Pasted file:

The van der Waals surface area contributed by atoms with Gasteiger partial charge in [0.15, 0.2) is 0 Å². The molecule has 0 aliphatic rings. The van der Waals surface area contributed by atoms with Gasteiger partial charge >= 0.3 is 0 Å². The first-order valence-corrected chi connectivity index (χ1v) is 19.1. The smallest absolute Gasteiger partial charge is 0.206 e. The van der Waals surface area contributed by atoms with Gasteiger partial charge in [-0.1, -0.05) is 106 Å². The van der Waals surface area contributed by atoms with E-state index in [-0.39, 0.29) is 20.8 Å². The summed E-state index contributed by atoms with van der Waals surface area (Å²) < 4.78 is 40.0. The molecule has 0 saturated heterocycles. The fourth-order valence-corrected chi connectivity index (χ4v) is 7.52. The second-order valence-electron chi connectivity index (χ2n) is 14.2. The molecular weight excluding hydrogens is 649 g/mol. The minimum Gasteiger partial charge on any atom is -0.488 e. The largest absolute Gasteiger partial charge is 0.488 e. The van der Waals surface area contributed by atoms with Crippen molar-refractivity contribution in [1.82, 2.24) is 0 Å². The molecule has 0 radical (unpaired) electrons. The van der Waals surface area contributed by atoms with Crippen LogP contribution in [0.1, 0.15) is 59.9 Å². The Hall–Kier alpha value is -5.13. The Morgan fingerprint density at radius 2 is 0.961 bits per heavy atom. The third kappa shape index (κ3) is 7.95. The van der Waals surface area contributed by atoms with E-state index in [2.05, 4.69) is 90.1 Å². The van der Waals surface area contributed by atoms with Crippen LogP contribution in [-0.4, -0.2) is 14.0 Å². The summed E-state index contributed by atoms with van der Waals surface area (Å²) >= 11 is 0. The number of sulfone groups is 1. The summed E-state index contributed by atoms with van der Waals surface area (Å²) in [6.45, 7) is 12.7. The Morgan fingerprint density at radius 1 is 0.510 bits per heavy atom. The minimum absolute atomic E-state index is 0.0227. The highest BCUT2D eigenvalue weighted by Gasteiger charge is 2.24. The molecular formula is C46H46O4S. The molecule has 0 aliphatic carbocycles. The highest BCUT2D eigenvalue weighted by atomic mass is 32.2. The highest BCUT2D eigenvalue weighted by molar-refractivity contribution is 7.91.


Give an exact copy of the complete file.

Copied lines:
The van der Waals surface area contributed by atoms with Gasteiger partial charge in [0.15, 0.2) is 0 Å². The molecule has 0 aliphatic rings. The van der Waals surface area contributed by atoms with Gasteiger partial charge >= 0.3 is 0 Å². The first-order valence-corrected chi connectivity index (χ1v) is 19.1. The smallest absolute Gasteiger partial charge is 0.206 e. The van der Waals surface area contributed by atoms with Gasteiger partial charge in [-0.1, -0.05) is 106 Å². The van der Waals surface area contributed by atoms with E-state index in [-0.39, 0.29) is 20.8 Å². The summed E-state index contributed by atoms with van der Waals surface area (Å²) < 4.78 is 40.0. The molecule has 0 saturated heterocycles. The fourth-order valence-corrected chi connectivity index (χ4v) is 7.52. The second-order valence-electron chi connectivity index (χ2n) is 14.2. The molecular weight excluding hydrogens is 649 g/mol. The minimum Gasteiger partial charge on any atom is -0.488 e. The largest absolute Gasteiger partial charge is 0.488 e. The van der Waals surface area contributed by atoms with Crippen molar-refractivity contribution in [1.82, 2.24) is 0 Å². The molecule has 0 radical (unpaired) electrons. The van der Waals surface area contributed by atoms with Crippen LogP contribution in [0.1, 0.15) is 59.9 Å². The Hall–Kier alpha value is -5.13. The Morgan fingerprint density at radius 2 is 0.961 bits per heavy atom. The third kappa shape index (κ3) is 7.95. The van der Waals surface area contributed by atoms with E-state index in [2.05, 4.69) is 90.1 Å². The van der Waals surface area contributed by atoms with Crippen LogP contribution in [-0.4, -0.2) is 14.0 Å². The summed E-state index contributed by atoms with van der Waals surface area (Å²) >= 11 is 0. The number of sulfone groups is 1. The summed E-state index contributed by atoms with van der Waals surface area (Å²) in [6.45, 7) is 12.7. The Morgan fingerprint density at radius 1 is 0.510 bits per heavy atom. The minimum absolute atomic E-state index is 0.0227. The highest BCUT2D eigenvalue weighted by Gasteiger charge is 2.24. The molecular formula is C46H46O4S. The molecule has 0 aliphatic carbocycles. The highest BCUT2D eigenvalue weighted by atomic mass is 32.2. The highest BCUT2D eigenvalue weighted by molar-refractivity contribution is 7.91.